Listen carefully to a typical bush-fire warning: “A big fire in the XYZ National Park is now threatening adjacent homes and farms”.
For decades now politicians have been recklessly locking up more land in National Parks, Reserves and Heritage Areas. There are now over 500 national parks covering over 11% of Australia.
In addition to this huge area of nationalised parks, the Howard government, in cahoots with compliant States, created untouchable Kyoto forests on private land in order to meet silly carbon dioxide obligations imposed by the Kyoto Protocol.
This conversion of private grazing land to protected “Kyoto Forest” was accelerated by state government tree-huggers who used aerial surveillance to identify “remnant vegetation” and “regrowth areas” on private land which were then subjected to preservation orders (without ground checking or discussions). Graziers were also prohibited from harvesting timber on their own land. Then some greedy landowners created private plantations of eucalypts to earn credits from carbon fairies in Canberra. This vast area of “protected” land soon became a tinder box of unburnt weeds and flammable scrub.
Most of these untouchable areas have turned into national liabilities, harbouring noxious weeds, lantana, wait-a-while, eucalypt fire-trees and feral pigs, cats, dogs, rats, camels, brumbies, hippies and arsonists. Timber getters, graziers, shooters and bikers are locked out and burn-offs are over-regulated and seldom approved. A heavy fuel load soon accumulates, fire breaks are neglected, access tracks become blocked and national parks become noxious neighbours.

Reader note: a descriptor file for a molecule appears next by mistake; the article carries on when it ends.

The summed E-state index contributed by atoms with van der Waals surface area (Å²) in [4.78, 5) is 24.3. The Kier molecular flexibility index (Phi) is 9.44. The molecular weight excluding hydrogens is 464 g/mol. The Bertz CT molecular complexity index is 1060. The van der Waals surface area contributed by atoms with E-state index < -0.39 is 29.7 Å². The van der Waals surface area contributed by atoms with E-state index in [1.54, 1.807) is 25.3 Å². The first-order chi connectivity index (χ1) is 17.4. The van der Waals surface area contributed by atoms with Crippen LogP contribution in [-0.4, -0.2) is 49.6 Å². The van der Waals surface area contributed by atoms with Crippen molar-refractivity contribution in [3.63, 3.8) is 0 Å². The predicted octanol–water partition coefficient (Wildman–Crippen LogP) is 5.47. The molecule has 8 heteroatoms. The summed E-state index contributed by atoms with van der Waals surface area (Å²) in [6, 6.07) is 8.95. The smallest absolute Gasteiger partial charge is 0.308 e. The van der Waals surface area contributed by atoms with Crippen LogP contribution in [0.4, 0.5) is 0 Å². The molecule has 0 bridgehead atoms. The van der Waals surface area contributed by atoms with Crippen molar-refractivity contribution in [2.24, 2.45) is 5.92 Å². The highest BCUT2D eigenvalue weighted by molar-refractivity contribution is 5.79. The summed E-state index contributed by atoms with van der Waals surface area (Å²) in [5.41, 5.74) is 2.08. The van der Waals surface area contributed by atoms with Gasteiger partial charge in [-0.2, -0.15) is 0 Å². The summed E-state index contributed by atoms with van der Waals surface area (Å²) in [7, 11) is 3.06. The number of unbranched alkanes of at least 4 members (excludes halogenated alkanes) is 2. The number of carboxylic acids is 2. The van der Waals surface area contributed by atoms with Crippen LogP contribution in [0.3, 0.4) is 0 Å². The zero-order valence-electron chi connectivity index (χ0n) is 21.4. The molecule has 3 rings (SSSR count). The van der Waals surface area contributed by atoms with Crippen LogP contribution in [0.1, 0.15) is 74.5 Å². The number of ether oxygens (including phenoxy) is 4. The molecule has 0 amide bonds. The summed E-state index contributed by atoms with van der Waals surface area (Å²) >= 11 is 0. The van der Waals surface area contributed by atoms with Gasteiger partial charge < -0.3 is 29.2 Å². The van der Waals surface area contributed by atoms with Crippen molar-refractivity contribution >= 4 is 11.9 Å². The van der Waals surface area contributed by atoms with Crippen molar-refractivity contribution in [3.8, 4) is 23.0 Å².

It is obvious to all except those wearing green spectacles that today’s National Parks and Carbon Forests are a danger to their surrounds and bad for the environment. Government land protectionism has failed – we need to hope that these tinder boxes are de-risked by fire in the current bushfire season and at least half of them are restored to private management, usage or ownership.
Forget distractions like “Man-made Global Warming”. There is nothing unusual about droughts or hot winds or bushfires. Today’s problem is “Man-made Super-fires”.
Land and fire management must return to past practices of generations of landowners, black and white - we must fight fire with fire:
“Burn weeds, regrowth and undergrowth regularly in late winter, subject only to approval from immediate neighbours and the local fire warden.”
The Ghosts of Black Thursday 6th February 1851
“We saw either smoke by day or fires by night.” - James Cook as he sailed past eastern Australia in 1770.
“In the whole country I scarcely saw a place without the mark of a fire.” - Charles Darwin 1836.
Protected areas of Australia: